Disclaimer: I was provided with an electronic copy of this work, in exchange for an honest review.
I promised A.G. this one a month ago, and I’ll post it over on Goodreads, too. (But I’m watchin’ ya, Goodreads, which is why I’m archiving my GR reviews somewhere else as well.)
Non-spoiler review: A gritty revenge novella more closely related to classic showdown Westerns than most modern space opera, Brass Stars relies on trope-busting characters and a vivid, relatively low-tech setting to deliver a satisfying story with fast action and good plot twists.
Spoiler review: mutant Tashndelu Sand has honed her skills, her body, and her life into a weapon of vengeance against the human lawmen who long ago raped and murdered her mother. One by one, Tashn stalks and executes them, and keeps their brass star badges as bitter trophies.
The last man on her list is Brannigan, a crime boss who rules the desert township of Paradise.
She’s aided by Snyder, a serial killer enslaved in the body of a cyborg horse. Snyder could easily have been one of the weakest parts of this story, but A.G. wrote his part intelligently, realistically, and without a trace of the redemption that other writers might have forced onto the character. Tashn’s first childhood meeting with Snyder is all the more chilling when readers understand how they interact in the future of the story.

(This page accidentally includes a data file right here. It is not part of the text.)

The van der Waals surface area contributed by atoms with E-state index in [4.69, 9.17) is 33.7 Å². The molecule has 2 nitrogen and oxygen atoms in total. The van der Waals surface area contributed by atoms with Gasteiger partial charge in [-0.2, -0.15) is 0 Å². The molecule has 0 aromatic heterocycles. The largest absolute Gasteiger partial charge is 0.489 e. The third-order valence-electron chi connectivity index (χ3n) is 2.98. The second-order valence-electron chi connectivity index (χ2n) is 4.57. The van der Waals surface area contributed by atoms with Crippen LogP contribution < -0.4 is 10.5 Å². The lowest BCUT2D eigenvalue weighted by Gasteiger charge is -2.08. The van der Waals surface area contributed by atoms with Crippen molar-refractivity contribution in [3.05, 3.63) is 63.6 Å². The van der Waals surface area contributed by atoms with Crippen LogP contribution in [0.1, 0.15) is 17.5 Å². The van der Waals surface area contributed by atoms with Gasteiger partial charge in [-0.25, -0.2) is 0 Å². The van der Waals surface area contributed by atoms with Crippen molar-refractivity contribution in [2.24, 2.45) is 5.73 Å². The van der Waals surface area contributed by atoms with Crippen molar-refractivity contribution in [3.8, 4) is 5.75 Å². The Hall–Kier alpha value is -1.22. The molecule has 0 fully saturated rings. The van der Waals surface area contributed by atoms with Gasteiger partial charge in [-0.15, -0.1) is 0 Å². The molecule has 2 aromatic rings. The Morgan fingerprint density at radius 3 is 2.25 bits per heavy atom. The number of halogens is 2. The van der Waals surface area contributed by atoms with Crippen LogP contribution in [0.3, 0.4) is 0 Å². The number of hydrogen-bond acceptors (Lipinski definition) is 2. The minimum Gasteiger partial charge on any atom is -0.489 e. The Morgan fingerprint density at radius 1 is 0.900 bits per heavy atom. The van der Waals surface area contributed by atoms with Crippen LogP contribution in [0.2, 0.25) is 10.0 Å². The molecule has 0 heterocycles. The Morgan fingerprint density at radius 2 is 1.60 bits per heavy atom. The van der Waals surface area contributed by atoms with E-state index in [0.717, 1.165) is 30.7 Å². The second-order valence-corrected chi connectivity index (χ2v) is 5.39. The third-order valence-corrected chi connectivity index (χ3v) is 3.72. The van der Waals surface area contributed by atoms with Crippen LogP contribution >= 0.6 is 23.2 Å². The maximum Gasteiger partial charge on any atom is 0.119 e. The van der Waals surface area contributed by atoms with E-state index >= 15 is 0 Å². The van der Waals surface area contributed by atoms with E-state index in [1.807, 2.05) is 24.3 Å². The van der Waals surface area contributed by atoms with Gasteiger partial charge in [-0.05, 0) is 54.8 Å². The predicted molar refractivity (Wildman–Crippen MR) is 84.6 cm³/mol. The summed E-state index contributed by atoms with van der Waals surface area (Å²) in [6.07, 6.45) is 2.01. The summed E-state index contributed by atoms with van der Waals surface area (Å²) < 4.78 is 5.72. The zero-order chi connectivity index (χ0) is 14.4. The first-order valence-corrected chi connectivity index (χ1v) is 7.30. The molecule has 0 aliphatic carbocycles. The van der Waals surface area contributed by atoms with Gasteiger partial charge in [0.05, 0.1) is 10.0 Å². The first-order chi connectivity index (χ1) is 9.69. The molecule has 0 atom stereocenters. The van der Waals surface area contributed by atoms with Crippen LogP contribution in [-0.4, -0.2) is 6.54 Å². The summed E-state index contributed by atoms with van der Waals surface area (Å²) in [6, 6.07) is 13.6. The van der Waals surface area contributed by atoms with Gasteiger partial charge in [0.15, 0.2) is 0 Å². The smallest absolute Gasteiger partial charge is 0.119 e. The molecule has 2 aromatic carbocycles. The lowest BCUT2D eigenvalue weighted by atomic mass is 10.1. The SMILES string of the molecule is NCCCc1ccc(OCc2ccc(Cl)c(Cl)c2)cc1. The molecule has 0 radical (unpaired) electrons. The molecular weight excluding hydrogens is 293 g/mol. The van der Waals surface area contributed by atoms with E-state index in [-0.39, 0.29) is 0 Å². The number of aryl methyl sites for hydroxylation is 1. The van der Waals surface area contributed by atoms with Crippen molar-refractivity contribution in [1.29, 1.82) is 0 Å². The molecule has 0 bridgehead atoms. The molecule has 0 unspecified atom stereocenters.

A widowed gunslinger and a mutilated pretty-boy lend gentler emotional aspects more traditionally found in female sidekicks. I’ve been seeing this reversal in spec fiction lately, and when it’s done well I love it (Lynn Flewelling’s Nightrunner series, Scott Lynch’s ‘Gentlemen Bastard’ series).
Tashn herself is a strong protagonist who plots, suffers, and salvages victory – at the expense of some of her values, but to the benefit of others.
There is no snappy quick fix at the end of this story. It does offer the sense that Tashn is now free to build the life she wants.
Fans of Firefly, Dune, Jack Vance’s ‘Dying Earth’ novels, ‘Kill Bill’, and spaghetti Westerns will get this novella’s ironic moral ambiguity. Romance readers probably won’t.
4 stars only because I felt some of the action scenes might have needed a little clarification, and because I wanted to see more backstory on the ‘fading humanity’ universe.
Eggplant Productions buy link.
Amazon buy link.